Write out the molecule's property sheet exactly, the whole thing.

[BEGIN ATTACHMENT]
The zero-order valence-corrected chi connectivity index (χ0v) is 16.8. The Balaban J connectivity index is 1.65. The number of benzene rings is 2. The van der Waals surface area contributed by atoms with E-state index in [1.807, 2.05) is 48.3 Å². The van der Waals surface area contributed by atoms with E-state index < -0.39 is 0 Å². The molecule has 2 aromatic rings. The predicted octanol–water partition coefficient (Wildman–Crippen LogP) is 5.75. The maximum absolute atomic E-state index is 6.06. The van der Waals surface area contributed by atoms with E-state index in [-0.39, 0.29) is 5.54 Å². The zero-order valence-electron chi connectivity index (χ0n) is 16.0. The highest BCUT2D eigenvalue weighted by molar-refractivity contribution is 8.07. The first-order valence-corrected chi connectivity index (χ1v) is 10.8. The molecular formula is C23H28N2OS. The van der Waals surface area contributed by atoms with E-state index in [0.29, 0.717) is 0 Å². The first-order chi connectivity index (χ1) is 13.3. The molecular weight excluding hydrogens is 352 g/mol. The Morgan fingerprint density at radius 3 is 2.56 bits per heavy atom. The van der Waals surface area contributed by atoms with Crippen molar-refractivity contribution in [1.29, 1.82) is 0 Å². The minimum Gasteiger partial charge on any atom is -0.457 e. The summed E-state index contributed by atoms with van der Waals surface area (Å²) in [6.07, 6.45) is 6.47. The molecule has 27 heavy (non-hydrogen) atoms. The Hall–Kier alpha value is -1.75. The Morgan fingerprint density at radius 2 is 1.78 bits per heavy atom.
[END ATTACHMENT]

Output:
The zero-order valence-corrected chi connectivity index (χ0v) is 16.8. The Balaban J connectivity index is 1.65. The number of benzene rings is 2. The van der Waals surface area contributed by atoms with E-state index in [1.807, 2.05) is 48.3 Å². The van der Waals surface area contributed by atoms with E-state index < -0.39 is 0 Å². The molecule has 2 aromatic rings. The predicted octanol–water partition coefficient (Wildman–Crippen LogP) is 5.75. The maximum absolute atomic E-state index is 6.06. The van der Waals surface area contributed by atoms with E-state index in [-0.39, 0.29) is 5.54 Å². The zero-order valence-electron chi connectivity index (χ0n) is 16.0. The highest BCUT2D eigenvalue weighted by molar-refractivity contribution is 8.07. The first-order valence-corrected chi connectivity index (χ1v) is 10.8. The molecular formula is C23H28N2OS. The van der Waals surface area contributed by atoms with E-state index in [0.29, 0.717) is 0 Å². The first-order chi connectivity index (χ1) is 13.3. The molecular weight excluding hydrogens is 352 g/mol. The Morgan fingerprint density at radius 3 is 2.56 bits per heavy atom. The van der Waals surface area contributed by atoms with Crippen molar-refractivity contribution in [1.29, 1.82) is 0 Å². The minimum Gasteiger partial charge on any atom is -0.457 e. The summed E-state index contributed by atoms with van der Waals surface area (Å²) in [6.07, 6.45) is 6.47. The molecule has 27 heavy (non-hydrogen) atoms. The Hall–Kier alpha value is -1.75. The Morgan fingerprint density at radius 2 is 1.78 bits per heavy atom.